–Sokei-an Roshi  (1882-1945), Greenwich Village, NYC, 1930


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Holy Cross

The next day [in February, 1926] I left my flat in Greenwich Village for a winter retreat at the Anglo-Catholic [Anglican] Holy Cross Monastery on the Hudson across from Poughkeepsie.

On the way up I discovered that I had lost my ticket, but the Irish conductor, when he found out that I was going to a monastery, told me to forget about it. Instead of taking the West Side Line and getting off in West Park, I went to Poughkeepsie and crossed the river to discover — afoot with a suitcase in a below-zero night with ten inches of fresh snow on the ground — that West Park was several miles on up the river….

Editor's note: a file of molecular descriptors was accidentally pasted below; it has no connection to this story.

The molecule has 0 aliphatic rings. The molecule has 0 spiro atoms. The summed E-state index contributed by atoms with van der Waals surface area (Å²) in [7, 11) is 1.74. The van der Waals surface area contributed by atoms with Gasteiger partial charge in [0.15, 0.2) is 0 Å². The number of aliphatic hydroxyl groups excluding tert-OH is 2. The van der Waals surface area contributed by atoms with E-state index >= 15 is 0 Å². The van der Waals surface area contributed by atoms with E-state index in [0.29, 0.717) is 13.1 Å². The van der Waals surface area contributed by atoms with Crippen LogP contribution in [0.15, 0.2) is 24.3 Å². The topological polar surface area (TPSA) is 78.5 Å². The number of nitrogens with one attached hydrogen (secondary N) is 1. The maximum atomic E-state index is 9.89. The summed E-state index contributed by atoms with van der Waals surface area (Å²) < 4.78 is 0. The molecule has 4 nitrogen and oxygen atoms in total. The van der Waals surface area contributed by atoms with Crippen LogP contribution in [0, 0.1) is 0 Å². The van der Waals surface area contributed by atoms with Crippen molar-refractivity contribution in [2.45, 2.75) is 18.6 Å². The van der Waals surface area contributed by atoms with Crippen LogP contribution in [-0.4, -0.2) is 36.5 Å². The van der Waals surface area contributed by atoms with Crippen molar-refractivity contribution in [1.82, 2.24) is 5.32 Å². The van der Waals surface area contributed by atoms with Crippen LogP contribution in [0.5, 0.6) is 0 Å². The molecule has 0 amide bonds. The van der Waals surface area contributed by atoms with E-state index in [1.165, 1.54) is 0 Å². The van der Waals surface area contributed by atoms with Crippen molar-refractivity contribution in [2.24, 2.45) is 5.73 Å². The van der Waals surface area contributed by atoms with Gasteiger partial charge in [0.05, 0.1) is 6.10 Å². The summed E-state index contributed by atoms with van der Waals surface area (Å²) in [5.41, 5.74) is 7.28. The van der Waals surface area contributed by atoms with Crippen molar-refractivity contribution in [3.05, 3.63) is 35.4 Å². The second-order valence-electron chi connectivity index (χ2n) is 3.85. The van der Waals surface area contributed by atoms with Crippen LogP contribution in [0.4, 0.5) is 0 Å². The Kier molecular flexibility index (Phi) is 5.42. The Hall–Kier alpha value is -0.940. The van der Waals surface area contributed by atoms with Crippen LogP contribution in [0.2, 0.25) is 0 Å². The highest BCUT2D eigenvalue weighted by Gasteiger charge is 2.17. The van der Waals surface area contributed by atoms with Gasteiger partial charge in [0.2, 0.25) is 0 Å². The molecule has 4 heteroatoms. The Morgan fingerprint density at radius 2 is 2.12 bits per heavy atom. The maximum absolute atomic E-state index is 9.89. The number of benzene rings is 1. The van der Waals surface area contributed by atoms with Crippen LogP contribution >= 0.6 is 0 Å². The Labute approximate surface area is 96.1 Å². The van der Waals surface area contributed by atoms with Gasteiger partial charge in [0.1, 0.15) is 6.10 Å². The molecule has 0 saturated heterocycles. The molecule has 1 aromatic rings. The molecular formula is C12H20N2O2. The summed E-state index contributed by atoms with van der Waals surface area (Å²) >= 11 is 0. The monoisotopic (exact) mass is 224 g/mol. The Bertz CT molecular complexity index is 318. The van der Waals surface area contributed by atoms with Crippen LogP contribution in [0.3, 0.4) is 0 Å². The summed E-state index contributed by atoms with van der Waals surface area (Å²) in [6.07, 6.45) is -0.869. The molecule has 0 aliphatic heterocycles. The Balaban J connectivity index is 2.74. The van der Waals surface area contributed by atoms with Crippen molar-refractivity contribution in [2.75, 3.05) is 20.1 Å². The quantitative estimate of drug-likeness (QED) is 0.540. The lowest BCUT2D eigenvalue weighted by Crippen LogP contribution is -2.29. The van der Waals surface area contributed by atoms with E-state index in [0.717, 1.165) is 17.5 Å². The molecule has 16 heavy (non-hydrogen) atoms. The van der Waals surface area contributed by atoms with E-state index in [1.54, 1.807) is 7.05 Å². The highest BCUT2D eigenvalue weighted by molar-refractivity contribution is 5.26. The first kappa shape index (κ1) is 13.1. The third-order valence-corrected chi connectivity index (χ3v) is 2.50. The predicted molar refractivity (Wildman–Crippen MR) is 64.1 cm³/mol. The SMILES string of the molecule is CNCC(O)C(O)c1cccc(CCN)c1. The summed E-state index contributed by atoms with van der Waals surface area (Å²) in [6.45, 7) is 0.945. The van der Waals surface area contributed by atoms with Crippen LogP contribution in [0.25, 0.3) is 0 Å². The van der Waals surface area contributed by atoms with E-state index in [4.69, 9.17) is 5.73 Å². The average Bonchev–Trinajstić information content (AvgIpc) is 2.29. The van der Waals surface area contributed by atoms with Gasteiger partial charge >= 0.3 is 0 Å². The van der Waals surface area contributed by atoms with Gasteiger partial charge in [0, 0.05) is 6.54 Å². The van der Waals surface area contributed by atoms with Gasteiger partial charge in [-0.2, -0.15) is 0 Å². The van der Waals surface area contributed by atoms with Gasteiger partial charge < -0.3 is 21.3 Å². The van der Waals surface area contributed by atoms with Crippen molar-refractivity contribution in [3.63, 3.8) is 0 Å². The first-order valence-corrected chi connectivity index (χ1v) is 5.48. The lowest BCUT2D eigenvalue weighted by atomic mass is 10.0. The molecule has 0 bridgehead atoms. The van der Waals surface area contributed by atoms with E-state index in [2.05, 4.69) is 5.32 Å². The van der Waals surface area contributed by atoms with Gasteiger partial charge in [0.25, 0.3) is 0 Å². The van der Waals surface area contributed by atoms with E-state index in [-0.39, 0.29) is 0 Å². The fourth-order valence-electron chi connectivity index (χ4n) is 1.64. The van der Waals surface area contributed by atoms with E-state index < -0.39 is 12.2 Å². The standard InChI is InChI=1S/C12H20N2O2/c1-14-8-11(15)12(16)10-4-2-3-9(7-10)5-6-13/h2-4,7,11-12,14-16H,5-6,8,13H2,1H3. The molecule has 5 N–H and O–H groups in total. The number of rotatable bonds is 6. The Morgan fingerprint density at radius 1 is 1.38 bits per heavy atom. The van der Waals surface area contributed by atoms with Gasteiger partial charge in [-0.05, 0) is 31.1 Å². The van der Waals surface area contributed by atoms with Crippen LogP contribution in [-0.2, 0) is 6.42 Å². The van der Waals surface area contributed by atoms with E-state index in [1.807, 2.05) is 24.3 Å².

The monastery lay on a bench above the Hudson in a little meadow surrounded with woods, a big Georgian hotel-like building for living quarters, and a little rough, native-stone Romanesque chapel all shrouded in snow. Everything was dark and I pounded on all the doors without rousing anybody. Finally a long white face above a white habit appeared at one of the windows. The community was at evening prayers, and they had ceased to expect me. After supper of milk and bread and cheese, I was ushered to a typical rough-plastered monastic cell about eight by ten feet, with a cot, a commode and washbasin, a table and chair, a crucifix, a prie-dieu. At dawn I was awakened for morning prayers and Mass. I should explain that the regular prayers said by priests and members of religious orders are said eight times a day. In a semi-contemplative order like Holy Cross they are sung in chapel, except when the members are traveling. They are called Matins, Lauds, Prine, Tierce, Sext, Nones, Vespers, and Compline. After Mass we all went in individually to the refectory and helped ourselves to breakfast from a large sideboard. At the other meals the community filed first into the chapel reciting a Psalm, and then back to the refectory, where we were served by novices. No one spoke at meals or, for that matter, at any other time except on feast days and Sundays, and during meals a lector read a brief life of the saint of that day and then a continued selection from some religious book. Although I was just a guest and not a postulant, I was given a white habit without cowl or scapular (a scapular is a long panel of cloth which hangs down to the hem of the skirt, front and back, and is worn only by those who have taken final vows). I took part in all the offices and other activities, served every morning at Mass, and otherwise comported myself like a member of the community.